June 10, 2024

Older, poorer, Black, Medicaid beneficiaries less likely to be placed on liver transplant lists

Study finds disparities in access to liver transplantation occur before waitlisting

INDIANAPOLIS – A new, healthy liver offers the best survival for patients with early-stage liver cancer. But a new study, led by Katie Ross-Driscoll, PhD, MPH, of Regenstrief Institute and Indiana University School of Medicine Department of Surgery, has identified disparities in liver transplant referral and evaluation, which must precede waitlisting, for these potentially lifesaving procedures.

While other studies have demonstrated disparities in placement on organ waitlists, the new study is one of the first to examine the transplant process prior to liver transplant waitlisting — following patient progress along the continuum immediately after liver cancer diagnosis.

“Undergoing a transplant, which is the only cure for liver cancer, requires patients to navigate a very complex process after diagnosis,” said Dr. Ross-Driscoll. “If referred to a transplant center, the patient needs to follow up on the referral and then complete a comprehensive medical and psychosocial evaluation. After this evaluation, transplant centers will decide whether or not to place patients on the deceased donor waiting list. We examined progress through the steps prior to placement on the waiting list and found that different factors predicted whether these pre-transplant steps are completed.”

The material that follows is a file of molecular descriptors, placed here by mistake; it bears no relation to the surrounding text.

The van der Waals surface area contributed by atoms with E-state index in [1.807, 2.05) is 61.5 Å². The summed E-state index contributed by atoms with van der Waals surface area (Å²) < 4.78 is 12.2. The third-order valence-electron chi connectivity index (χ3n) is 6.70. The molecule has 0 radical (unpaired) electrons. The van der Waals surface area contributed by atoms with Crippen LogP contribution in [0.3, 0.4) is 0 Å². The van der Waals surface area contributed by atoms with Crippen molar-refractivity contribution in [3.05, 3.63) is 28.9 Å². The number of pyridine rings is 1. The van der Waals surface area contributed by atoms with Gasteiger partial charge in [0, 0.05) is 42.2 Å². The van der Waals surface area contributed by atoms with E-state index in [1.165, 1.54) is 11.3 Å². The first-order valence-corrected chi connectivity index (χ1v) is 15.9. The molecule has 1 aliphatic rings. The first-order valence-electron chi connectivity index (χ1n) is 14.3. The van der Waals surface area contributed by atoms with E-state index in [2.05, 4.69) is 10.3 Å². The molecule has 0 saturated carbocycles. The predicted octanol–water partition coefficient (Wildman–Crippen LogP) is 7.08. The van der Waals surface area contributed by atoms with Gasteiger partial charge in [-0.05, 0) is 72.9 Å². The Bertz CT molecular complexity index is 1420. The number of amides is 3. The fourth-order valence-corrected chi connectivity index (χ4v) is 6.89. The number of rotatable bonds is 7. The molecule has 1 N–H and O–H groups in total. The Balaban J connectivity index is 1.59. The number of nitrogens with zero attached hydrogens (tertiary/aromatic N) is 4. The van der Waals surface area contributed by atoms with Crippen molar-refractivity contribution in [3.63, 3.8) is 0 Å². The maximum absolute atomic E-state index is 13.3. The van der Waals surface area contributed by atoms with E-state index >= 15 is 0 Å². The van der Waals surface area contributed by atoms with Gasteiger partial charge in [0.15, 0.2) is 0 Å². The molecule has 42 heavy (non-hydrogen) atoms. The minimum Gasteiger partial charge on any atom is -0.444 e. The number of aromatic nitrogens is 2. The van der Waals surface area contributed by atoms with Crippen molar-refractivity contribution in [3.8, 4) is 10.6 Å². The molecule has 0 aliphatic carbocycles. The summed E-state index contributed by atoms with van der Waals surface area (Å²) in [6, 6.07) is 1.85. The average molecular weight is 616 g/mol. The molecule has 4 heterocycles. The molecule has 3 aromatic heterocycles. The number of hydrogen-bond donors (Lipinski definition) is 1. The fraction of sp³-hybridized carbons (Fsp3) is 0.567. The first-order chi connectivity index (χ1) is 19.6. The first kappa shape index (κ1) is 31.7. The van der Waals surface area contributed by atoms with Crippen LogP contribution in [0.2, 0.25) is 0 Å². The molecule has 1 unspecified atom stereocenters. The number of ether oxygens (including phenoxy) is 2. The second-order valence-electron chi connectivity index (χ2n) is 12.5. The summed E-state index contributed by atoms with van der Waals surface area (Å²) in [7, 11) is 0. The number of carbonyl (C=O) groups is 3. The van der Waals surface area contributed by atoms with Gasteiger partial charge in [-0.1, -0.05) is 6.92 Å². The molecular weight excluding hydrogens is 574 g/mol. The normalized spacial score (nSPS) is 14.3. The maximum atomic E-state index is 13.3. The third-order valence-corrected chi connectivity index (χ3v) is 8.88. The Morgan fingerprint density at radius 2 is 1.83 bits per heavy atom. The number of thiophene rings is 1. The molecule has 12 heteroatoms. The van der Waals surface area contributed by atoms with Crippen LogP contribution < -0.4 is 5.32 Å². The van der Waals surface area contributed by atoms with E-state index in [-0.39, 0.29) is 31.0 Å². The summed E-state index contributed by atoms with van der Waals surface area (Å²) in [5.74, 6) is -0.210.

• Factors associated with whether or not a patient received a referral from their physician to a transplant center after diagnosis of liver cancer:
    • Age: the older the patient (up to age 70, the cutoff age for transplant eligibility) the less likely they were to receive a referral.
    • Insurance type: Patients who had Medicare, Medicaid or other non-private insurance types were less likely to receive a referral than patients with private insurance.
  • Of those patients who were referred to a transplant center:
    • Black patients were less likely than White patients to initiate a transplant evaluation.
    • Patients who lived in higher poverty neighborhoods were less likely to initiate the evaluation than patients who lived in lower poverty neighborhoods.
  • Of those patients who initiated the medical and psychosocial evaluation, those who had Medicaid insurance were about half as likely to complete all necessary steps of the evaluation process as patients with private insurance.

“These findings indicate patients with liver cancer who are older (but under the cutoff age for eligibility), poorer, Black or Medicaid beneficiaries are less likely than others to make it through the early steps of the transplant process,” said Dr. Ross-Driscoll. “While our results are based on cancer registry data from patients referred to Georgia’s two transplant centers, we believe that our findings are potentially relevant across the United States. Future studies are needed to understand how barriers might vary across transplant centers.”